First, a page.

This blog post describes differences between decoupled and SaaS headless content management systems. Different people working for different vendors use terms differently, but for the purposes of this blog post, decoupled refers to content delivery using HTTPS service APIs to access CMS facilities rather than using platform native APIs, direct database connections, and other tightly coupled solutions. Headless refers to SaaS solutions where the CMS vendor manages the content management environments (bodies) that provide content delivery services for customers that manage content delivery environments (heads).
Content can include any text or binary data. Content management has always separated content from presentation and logic. Content management solutions differ in how they merge data with presentation and both client-side and server-side logic.
In the context of web content delivery, the basic phases at which a solution can access the content management repository are:
- during the solution build process, to access configuration and embed content from the CMS in the deployed solution,
- during the content delivery process, to retrieve content from the CMS while generating HTML for a browser, and
The first two forms of access can invoke platform native APIs and access databases directly, while the third requires HTTPS. Decoupling uses HTTPS rather than platform-native APIs for all forms of access.
Decoupling intends to allow developers to use content delivery technologies completely unrelated to those used for content management with minimal knowledge of the CMS implementation other than the simple JSON formats and a small query APIs (though queries are better managed by an external search engine, see What and How to Index for Search with Headless CMS – Deliverystack.net). The developer passes an identifier or a query to the CMS API and it returns JSON.
Headless solutions provide SDKs that wrap their HTTPS service APIs for numerous content delivery platforms, while solutions that are technically decoupled can require customers to use specific technologies for content delivery, requiring significant platform-specific development expertise and maximizing vendor lock-in.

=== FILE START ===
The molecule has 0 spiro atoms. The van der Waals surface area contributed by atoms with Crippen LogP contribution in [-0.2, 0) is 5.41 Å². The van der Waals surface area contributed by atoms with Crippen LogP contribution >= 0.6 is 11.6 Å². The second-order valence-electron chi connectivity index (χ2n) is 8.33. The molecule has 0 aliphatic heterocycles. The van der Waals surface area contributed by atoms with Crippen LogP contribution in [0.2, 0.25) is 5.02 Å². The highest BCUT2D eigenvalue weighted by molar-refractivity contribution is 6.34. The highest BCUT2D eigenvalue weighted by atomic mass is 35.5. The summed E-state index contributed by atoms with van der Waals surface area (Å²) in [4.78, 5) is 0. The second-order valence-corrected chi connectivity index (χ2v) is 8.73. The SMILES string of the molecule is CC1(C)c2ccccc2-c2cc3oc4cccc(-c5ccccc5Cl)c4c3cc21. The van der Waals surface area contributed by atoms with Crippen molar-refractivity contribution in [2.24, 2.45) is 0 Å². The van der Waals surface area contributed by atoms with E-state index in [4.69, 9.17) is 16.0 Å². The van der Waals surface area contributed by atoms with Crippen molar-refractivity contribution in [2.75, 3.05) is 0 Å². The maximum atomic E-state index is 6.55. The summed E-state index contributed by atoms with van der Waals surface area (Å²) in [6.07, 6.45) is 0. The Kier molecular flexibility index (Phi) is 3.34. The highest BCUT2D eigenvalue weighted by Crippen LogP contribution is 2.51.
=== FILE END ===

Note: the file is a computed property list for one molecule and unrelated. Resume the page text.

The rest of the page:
One of the main values of headless content management solutions is that they allow the CMS vendor to provision, secure, upgrade, scale, and otherwise manage content management environments for their customers with minimal downtime. Managing content management environments can represent significant costs and upgrades can interfere with other projects in motion. These factors can drastically affect Total Cost of Ownership (TCO) and hence Return on Investment (ROI) and customer satisfaction.
While some decoupled CMS solution vendors may provide content delivery services, headless CMS vendors host content delivery services for all their customers, including binary media for which some vendors provide server-side image manipulation. Customers do not need to manage caching and Content Delivery Networks (CDNs) for content and media delivery services used by their Jamstack and other applications.
For extension, headless solutions use webhooks, HTTPS service APIs, and extensible browser-based user interfaces. Decoupled solutions can use server-side configuration and coding and may not use or even expose webhooks and service APIs for integration.
Because it does not truly separate content management from content delivery technology, decoupling without SaaS for content management does not deliver the full value of headless content management. Decoupling results in maximum value when the vendor maintains content management environments for its customers.
If you have any thoughts on differences between decoupled and SaaS headless CMS, please comment on this blog post.
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